April 10, 2017, Kitchener, Ontario
Posted by: Robert Deutschmann, Personal Injury Lawyer
16-000929 v TD: Income Replacement Benefits; IRBs; applicant’s credibility; video surveillance shows applicant being extremely active;
Date of Decision: February 3, 2017
Heard Before: Adjudicator Chris Sewrattan
The applicant was injured in a car accident on February 21, 2015. He applied for and received benefit including IRBs under the SABs, however, TD terminated the applicant’s IRB on April 4, 2016, taking the position that he does not meet the test for entitlement. The applicant disputes that termination.
- Is the applicant entitled to an income replacement benefit from April 4, 2016 to the present and ongoing?
- The Applicant is not entitled to an income replacement benefit from April 4, 2016 to the date of this decision.
The test for entitlement to payment of an income replacement benefit is set out in of the Schedule, and provides for the first 104 weeks following the accident, an applicant is entitled to an IRB if he can prove on a balance of probabilities that he was employed at the time of the accident and, as a result of the accident, he suffers a substantial inability to perform the essential tasks of his pre-accident employment. For analytical purposes, the test can be broken into three steps:
- Was the applicant employed at the time of the accident?
- Does the applicant suffer a substantial inability to perform the essential tasks of his pre-accident employment as the owner and operator of an automobile garage?
The applicant’s claim falters at the third step. In the analysis to follow, it is important to remember that the applicant, who is represented by counsel, did not provide submissions, case law, or the statutory test for entitlement to an IRB. The applicant’s claim is inferred from the evidence that he has put before the Tribunal.
1. Was the applicant employed at the time of the accident? The Applicant provided information that satisfied the Arbitrator that he was employed.
2. Causation? The Applicant is entitled to an IRB only if his inability to work as the owner and operator of his automobile garage is caused by and manifests within 104 weeks of the accident. TD does not contest causation in a manner that detracts from the applicant’s ability to meet his onus on this issue. The Arbitrator is satisfied that whatever injury or impairment the Applicant has sustained or endured is caused by the motor vehicle accident.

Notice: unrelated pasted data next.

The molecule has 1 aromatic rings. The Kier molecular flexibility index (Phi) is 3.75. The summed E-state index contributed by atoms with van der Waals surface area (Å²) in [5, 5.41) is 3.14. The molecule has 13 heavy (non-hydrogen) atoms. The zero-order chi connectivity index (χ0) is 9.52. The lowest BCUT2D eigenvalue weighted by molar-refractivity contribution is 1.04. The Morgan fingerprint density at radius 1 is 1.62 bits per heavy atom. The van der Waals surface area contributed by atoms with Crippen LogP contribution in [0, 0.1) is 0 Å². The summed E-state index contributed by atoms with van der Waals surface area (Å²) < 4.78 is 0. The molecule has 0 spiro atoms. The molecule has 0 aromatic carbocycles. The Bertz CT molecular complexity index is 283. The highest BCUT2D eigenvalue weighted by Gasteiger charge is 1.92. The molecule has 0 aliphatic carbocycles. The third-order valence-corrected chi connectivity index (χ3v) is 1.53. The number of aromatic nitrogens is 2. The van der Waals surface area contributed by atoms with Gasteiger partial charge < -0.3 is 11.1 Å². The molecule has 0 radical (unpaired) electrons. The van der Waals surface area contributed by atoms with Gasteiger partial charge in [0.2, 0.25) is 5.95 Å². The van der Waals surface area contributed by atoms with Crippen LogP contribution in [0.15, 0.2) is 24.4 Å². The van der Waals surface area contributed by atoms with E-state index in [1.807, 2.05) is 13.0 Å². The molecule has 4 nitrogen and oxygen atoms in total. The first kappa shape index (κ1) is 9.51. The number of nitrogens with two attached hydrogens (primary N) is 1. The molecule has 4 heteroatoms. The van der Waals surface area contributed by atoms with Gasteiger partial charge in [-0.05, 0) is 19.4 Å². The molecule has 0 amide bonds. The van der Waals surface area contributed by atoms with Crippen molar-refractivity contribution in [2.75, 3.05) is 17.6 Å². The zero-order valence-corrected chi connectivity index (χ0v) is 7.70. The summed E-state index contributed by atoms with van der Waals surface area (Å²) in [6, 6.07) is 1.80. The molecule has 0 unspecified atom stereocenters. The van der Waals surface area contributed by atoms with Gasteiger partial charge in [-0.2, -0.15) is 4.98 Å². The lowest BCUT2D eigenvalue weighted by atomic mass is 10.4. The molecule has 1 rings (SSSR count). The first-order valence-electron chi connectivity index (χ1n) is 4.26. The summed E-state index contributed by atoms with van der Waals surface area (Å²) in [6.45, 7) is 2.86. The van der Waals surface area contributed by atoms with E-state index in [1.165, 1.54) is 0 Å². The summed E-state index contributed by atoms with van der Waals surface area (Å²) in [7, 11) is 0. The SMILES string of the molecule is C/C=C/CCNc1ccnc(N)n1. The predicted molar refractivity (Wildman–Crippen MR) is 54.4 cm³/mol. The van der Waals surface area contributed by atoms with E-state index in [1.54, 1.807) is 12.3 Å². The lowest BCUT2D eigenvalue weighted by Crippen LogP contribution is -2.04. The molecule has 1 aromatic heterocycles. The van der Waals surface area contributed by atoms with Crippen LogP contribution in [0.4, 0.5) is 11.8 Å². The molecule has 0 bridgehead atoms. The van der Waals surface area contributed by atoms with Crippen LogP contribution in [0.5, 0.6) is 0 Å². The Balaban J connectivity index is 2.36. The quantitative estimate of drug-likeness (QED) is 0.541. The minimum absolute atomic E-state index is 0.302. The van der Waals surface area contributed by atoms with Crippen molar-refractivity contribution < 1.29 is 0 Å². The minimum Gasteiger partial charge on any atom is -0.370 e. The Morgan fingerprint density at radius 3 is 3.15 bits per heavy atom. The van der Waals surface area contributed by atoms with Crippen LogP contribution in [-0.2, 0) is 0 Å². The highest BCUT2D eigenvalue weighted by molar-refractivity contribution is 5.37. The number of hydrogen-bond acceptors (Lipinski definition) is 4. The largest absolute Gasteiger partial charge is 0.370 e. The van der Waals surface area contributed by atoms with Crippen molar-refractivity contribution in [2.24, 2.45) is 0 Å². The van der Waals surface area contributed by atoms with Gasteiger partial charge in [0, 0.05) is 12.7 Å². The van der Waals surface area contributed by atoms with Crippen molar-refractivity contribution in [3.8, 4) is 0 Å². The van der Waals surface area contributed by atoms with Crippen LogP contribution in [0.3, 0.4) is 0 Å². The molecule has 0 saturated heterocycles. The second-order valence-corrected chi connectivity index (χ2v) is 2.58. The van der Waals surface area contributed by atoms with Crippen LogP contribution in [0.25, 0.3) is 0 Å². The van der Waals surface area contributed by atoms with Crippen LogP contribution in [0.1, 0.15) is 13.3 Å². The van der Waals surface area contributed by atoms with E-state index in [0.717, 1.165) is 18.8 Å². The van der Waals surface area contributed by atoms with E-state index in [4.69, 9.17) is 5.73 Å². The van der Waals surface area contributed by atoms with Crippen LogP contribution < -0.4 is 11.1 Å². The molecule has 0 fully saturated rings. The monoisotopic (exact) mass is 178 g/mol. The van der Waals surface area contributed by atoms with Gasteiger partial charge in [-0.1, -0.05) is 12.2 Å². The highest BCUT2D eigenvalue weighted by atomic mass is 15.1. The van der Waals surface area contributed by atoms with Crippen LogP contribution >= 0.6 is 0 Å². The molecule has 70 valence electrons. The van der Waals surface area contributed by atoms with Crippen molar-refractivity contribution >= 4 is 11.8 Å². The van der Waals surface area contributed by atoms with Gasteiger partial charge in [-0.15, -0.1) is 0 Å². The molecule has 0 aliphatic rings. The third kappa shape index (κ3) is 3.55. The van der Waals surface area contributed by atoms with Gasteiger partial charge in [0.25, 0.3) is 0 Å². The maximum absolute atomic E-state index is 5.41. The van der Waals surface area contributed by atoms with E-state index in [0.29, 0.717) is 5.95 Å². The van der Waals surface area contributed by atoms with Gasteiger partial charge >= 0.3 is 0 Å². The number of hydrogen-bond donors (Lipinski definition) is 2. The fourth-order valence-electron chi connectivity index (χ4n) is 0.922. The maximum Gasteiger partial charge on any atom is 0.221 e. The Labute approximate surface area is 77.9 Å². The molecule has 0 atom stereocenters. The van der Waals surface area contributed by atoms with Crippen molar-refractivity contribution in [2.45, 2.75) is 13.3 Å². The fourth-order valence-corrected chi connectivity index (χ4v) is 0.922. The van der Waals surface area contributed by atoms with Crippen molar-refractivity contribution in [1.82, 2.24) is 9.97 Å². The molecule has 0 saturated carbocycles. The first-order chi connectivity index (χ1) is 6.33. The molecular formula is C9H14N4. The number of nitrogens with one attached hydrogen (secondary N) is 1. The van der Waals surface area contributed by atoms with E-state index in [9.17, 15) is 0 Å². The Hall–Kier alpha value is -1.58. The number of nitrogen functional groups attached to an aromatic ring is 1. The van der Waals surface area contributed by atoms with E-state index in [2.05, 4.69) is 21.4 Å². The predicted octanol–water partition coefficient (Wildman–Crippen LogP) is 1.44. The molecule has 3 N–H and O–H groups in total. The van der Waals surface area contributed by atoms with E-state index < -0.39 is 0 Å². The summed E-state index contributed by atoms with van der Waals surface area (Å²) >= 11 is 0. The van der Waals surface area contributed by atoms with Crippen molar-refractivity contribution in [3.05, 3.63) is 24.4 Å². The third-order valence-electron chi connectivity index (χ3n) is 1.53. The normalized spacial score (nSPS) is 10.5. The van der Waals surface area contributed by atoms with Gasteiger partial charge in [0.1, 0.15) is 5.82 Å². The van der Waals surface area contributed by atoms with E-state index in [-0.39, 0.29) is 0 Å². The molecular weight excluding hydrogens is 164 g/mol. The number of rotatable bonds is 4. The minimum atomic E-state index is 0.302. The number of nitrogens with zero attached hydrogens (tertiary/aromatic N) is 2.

3. Does the applicant suffer a substantial inability to perform the essential tasks of his pre-accident employment as the owner and operator of an automobile garage? Two determinations are required to answer this question. First, what are the essential tasks of the applicant’s employment? Second, is the applicant substantially unable to perform these essential tasks?
The Arbitrator reviewed the testimony, and the IE evidence provided by TD in the form of a job site assessment. The report represents the best and most comprehensive examination of the applicant’s pre-accident tasks. The Arbitrator accepted the report’s findings in this regard.
Is the applicant substantially unable to perform the essential tasks of his employment? The Arbitrator reviewed all of the evidence provided by TD including video surveillance. The Arbitrator noted that the surveillance shows the applicant bending from the waist and arching his back in manners that one would not think possible considering the pain he describes to the examining medical professionals.
The Arbitrator also noted that there are serious concerns with the credibility of the applicant’s testimony, and his self reporting of his conditions to medical professionals, and other inconsistencies.
On this basis, the Arbitrator determined that the applicant has failed to prove that he is substantially unable to perform the essential tasks of his employment as an owner and operator of an automobile garage. The onus is on the applicant to prove this point on a balance of probabilities. There are serious concerns with his credibility which make the Arbitrator unable to conclude in his favour.